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Animal health collaboration brings Massey disbudding innovation closer to market

6th November 2023

A game-changing technology for the improved welfare of farm animals is one step closer to market. A novel injection has been developed that will be quick and effective in preventing horn growth in calves and other farm animals, making it safer for both humans and animals. Conceived by Massey researchers, the product is being developed and commercialised in collaboration with industry partner Welfare Concepts, who aim to launch in New Zealand in three years.


Above: Months later a cow treated with the disbudding injection shows no growth on the side that was treated.

Over a million calves enter New Zealand cattle herds every year, the majority of which undergo a disbudding procedure that prevents horn growth in order to protect farm staff and other animals. Calves (and other horned animals) between one and six weeks old undergo a procedure which involves cauterising the horn-buds. Though seen as necessary for the long-term welfare of the animal, the procedure can be painful and can cause unintended damage.


Originating from the PhD research of Dr Dinakaran Venkatachalam, researchers at Massey University proposed an alternative approach aimed at preventing horn growth using an injectable product. If successful, the product has the potential to improve farming practices and welfare standards across the globe.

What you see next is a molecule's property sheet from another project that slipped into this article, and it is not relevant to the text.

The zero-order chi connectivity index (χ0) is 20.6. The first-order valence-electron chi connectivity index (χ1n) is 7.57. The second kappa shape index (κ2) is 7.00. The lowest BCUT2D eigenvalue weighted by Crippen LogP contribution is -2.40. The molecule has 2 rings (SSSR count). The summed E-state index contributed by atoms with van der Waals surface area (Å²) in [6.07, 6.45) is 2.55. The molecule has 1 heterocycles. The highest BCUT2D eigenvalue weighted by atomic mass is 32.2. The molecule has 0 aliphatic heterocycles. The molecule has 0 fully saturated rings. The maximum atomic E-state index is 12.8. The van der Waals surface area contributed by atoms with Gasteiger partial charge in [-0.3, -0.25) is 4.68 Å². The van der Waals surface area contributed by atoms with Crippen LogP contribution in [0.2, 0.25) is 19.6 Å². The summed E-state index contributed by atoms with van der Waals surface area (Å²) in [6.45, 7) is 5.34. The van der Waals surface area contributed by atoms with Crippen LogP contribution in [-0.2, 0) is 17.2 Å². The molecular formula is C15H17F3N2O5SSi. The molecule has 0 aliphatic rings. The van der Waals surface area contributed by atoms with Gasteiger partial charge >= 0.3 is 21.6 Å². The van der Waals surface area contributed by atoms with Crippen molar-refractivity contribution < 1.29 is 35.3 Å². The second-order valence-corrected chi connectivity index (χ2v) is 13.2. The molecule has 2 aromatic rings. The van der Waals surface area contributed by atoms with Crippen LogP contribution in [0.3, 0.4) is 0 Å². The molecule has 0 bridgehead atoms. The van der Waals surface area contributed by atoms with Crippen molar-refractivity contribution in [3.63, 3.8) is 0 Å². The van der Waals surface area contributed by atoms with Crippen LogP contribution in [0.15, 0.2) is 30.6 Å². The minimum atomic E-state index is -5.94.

Associate Professor Paul Chambers, Dr Preet Singh and Dr Dinakaran Venkatachalam from Tāwharau Ora School of Veterinary Science partnered with industry to turn the idea into a potential development project.


It’s exciting to see Massey research leading the way for improving animal welfare practices with innovative new technologies like this. We’re looking forward to the ongoing collaboration with Welfare concepts as they bring this technology to market,” Dr Singh says.


Industry partner Welfare Concepts Ltd is a New Zealand animal health company focused on developing innovative products that improve the welfare, health, and productivity of farm animals. Founders and veterinarians Dr Richard Emslie and Dr Richard Olde Riekerink have been involved in the development and commercialisation of the project from its early stages and consider this their flagship product in development.


Welfare Concepts believes that if we have the knowledge and know-how to make animals far more comfortable, it should be our responsibility to do so. There are a lot of processes and procedures like this one that can and should be improved using modern science and technology,” Dr Emslie says.


Massey Ventures Ltd, the commercialisation arm of Massey University, reached an agreement with Welfare Concepts, who will lead the ongoing development and commercialisation of the technology. Massey Ventures CEO Mark Cleaver sees the technology as a great opportunity.


"Not only does this technology represent a huge commercial opportunity as the new gold-standard for disbudding, but it also has a big impact on animal welfare that we are excited to see in action,” he says.

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